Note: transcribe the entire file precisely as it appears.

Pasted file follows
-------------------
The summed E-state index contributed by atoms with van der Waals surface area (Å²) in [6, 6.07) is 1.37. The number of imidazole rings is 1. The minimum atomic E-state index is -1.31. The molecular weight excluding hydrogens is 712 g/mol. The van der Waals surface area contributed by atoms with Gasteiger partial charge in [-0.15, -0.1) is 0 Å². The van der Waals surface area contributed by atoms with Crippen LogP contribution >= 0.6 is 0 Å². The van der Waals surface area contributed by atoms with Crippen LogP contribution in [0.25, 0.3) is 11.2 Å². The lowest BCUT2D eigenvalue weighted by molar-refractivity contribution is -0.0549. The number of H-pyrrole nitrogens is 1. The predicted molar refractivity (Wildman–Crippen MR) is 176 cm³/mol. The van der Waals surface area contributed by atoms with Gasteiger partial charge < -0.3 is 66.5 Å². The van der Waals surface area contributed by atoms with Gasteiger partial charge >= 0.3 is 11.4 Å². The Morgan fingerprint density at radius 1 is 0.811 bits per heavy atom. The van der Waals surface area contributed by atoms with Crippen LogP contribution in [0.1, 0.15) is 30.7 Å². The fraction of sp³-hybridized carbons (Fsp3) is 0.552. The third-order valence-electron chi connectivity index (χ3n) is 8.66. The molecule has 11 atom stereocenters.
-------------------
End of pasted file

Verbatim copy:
The summed E-state index contributed by atoms with van der Waals surface area (Å²) in [6, 6.07) is 1.37. The number of imidazole rings is 1. The minimum atomic E-state index is -1.31. The molecular weight excluding hydrogens is 712 g/mol. The van der Waals surface area contributed by atoms with Gasteiger partial charge in [-0.15, -0.1) is 0 Å². The van der Waals surface area contributed by atoms with Crippen LogP contribution >= 0.6 is 0 Å². The van der Waals surface area contributed by atoms with Crippen LogP contribution in [0.25, 0.3) is 11.2 Å². The lowest BCUT2D eigenvalue weighted by molar-refractivity contribution is -0.0549. The number of H-pyrrole nitrogens is 1. The predicted molar refractivity (Wildman–Crippen MR) is 176 cm³/mol. The van der Waals surface area contributed by atoms with Gasteiger partial charge < -0.3 is 66.5 Å². The van der Waals surface area contributed by atoms with Gasteiger partial charge >= 0.3 is 11.4 Å². The Morgan fingerprint density at radius 1 is 0.811 bits per heavy atom. The van der Waals surface area contributed by atoms with Crippen LogP contribution in [0.1, 0.15) is 30.7 Å². The fraction of sp³-hybridized carbons (Fsp3) is 0.552. The third-order valence-electron chi connectivity index (χ3n) is 8.66. The molecule has 11 atom stereocenters.